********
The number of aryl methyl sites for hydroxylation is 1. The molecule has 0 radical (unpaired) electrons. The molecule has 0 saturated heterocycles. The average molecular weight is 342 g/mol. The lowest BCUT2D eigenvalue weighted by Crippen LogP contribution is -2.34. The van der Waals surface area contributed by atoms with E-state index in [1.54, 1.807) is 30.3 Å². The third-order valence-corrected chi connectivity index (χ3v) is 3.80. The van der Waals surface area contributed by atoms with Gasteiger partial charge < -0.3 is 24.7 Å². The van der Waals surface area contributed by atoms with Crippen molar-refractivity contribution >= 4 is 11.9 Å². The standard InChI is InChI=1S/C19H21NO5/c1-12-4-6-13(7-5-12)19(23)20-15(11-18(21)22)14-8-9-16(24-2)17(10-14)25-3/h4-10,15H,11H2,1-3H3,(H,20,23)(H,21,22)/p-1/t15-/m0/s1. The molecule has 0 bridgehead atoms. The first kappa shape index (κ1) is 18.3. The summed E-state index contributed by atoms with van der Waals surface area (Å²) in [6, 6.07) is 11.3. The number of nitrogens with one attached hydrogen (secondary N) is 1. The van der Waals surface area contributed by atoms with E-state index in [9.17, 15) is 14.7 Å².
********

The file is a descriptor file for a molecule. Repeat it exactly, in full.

The number of aryl methyl sites for hydroxylation is 1. The molecule has 0 radical (unpaired) electrons. The molecule has 0 saturated heterocycles. The average molecular weight is 342 g/mol. The lowest BCUT2D eigenvalue weighted by Crippen LogP contribution is -2.34. The van der Waals surface area contributed by atoms with E-state index in [1.54, 1.807) is 30.3 Å². The third-order valence-corrected chi connectivity index (χ3v) is 3.80. The van der Waals surface area contributed by atoms with Gasteiger partial charge < -0.3 is 24.7 Å². The van der Waals surface area contributed by atoms with Crippen molar-refractivity contribution >= 4 is 11.9 Å². The standard InChI is InChI=1S/C19H21NO5/c1-12-4-6-13(7-5-12)19(23)20-15(11-18(21)22)14-8-9-16(24-2)17(10-14)25-3/h4-10,15H,11H2,1-3H3,(H,20,23)(H,21,22)/p-1/t15-/m0/s1. The molecule has 0 bridgehead atoms. The first kappa shape index (κ1) is 18.3. The summed E-state index contributed by atoms with van der Waals surface area (Å²) in [6, 6.07) is 11.3. The number of nitrogens with one attached hydrogen (secondary N) is 1. The van der Waals surface area contributed by atoms with E-state index in [9.17, 15) is 14.7 Å².